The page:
Friday, December 22, 2006

I didn't really intend to post tonight. After last night's slightly delayed defense of Terrell Owens, I figured I could wait a day and then post what I intend to post tomorrow night. But a friend emailed me this story, and I can't let it pass. This story almost makes me want to read the Metro, that way I could get a free post at least once a week in response to what ever you would call this (I am afraid to give it a genre lest it grow stronger).

I never would have guessed that Daisake Matsuzaka was the victim in his contract negotiations with Boston. But that's what Bob Halloran would have us believe. He says that Matsuzaka may be the best pitcher on the planet, and as a result is grossly underpaid under the terms of the contract he signed recently. If this is the case, he is the first player to be grossly underpaid by the Boston Red Sox since Ted Williams signed his initial contract in the late 1930s.

I sincerely doubt that Matsuzaka is the best pitcher on the planet. I think there is a guy in Minnesota by the name of Liriano who may or may not recover from his arm surgery that has an infinitely more impressive resume in major league baseball. Even if Liriano never throws another pitch in competitive play, he has won multiple games against major league talent in the regular season. That is considerably more than any one can say for Daisuke. And Liriano isn't even the best pitcher on his team.

If we are to believe this claim, we place much more importance on WBC games than any of the participants from MLB did. Daisuke Matsuzaka could only be the best pitcher on the planet if the planet has somehow been reshaped in the last several weeks to the point that Detroit and Minnesota are no longer part of the Earth. The current AL Cy Young Winner is the best pitcher on the planet. Some of the runners-up must be included in that discussion, since they have a multiple game track record against top flight competition. To build a pitcher's Hall of Fame resume on the World Baseball Classic is even worse that thinking that two decent games expunge two seasons of humiliating failure from Jeff Garcia's CV.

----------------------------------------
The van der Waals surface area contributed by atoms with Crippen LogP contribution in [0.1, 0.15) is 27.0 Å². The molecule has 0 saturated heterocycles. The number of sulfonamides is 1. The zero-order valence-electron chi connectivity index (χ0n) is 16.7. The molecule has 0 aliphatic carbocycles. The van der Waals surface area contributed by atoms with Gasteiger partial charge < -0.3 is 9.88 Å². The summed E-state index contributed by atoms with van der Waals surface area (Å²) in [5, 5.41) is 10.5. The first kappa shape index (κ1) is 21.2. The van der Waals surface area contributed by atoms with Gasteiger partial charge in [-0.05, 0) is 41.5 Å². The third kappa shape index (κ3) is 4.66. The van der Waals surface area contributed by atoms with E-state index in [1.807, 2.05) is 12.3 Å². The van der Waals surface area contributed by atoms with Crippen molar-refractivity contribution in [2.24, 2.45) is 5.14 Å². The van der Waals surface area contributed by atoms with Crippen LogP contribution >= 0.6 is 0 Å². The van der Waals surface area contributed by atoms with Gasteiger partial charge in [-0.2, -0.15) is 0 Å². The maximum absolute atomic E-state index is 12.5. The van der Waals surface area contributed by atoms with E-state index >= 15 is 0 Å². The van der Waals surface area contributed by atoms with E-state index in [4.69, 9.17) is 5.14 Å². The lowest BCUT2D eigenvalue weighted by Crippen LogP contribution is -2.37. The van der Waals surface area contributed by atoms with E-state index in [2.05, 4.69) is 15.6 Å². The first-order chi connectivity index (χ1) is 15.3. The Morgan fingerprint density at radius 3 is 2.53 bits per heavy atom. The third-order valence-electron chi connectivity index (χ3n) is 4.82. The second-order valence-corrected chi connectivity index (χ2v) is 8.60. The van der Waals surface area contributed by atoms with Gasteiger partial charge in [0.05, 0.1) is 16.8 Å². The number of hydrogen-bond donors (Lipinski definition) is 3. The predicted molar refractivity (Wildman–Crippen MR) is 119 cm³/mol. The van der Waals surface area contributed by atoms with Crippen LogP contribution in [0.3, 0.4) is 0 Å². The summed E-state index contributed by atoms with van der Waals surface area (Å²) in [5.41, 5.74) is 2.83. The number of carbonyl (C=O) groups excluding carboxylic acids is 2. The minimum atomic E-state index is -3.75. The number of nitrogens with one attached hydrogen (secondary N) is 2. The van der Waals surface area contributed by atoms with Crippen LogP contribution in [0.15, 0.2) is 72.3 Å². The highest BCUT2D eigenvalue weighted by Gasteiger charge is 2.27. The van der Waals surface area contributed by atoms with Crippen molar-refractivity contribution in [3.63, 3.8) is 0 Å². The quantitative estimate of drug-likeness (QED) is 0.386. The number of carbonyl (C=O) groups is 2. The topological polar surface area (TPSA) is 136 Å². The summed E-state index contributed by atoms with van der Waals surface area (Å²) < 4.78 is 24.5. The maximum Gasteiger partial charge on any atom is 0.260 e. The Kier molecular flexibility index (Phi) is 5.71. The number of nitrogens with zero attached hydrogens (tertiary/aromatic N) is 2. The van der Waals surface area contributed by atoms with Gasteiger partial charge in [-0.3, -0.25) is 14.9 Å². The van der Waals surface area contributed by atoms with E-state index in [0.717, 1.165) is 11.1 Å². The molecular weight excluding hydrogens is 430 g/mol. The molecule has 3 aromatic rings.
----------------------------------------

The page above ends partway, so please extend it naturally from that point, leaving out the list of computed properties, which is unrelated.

Perhaps the World Baseball Classic would carry more weight if it had included series play instead of one game encounters between the power teams. What if the hitters on the Dominican team had had a second look at Daisuke? Would the gyroball have been quite so formidable? If that is a question with merit, what will happen when teams have 3 or 4 cracks at Matsuzaka this year? Obviously, the answer is Matsuzaka will find ways to dispose of opposing hitters that just might boggle the minds of Red Sox Nation if the average Red Sox fan were endowed with the innate capacity to while away the hours talking with the flowers.

Leaving aside the questions that surround Matsuzaka's talent, let us consider the bidding process. Halloran believes the Red Sox thought that Matsuzaka was better than any other available pitcher (hence the $51.1 million bid for the negotiating rights). A more cynical commentator might think the Red Sox out-Heroded Herod (both NY teams, but most directly the Yanks) out of fear more than intelligent management. After all, the Red Sox ended up spending at least more than $18 million the Evil Empire bid to negotiate with Matsuzaka. The Sox were also about $8 million ahead of their closest competitor.

This whole process has been a smokescreen on behalf of Red Sox Nation. They spend fantastic amounts of money to compete with Steinbrenner, but they don't deliver on their promises. Their payroll goes up and up, but it gets no younger. Like the board itself in some ways. But Matsuzaka is the victim here. Imagine that. A guy who has thrown no pitches, recorded no outs, logged no innings and won no games in MLB, but he is the victim in all of this, after he signed a $52 million contract.

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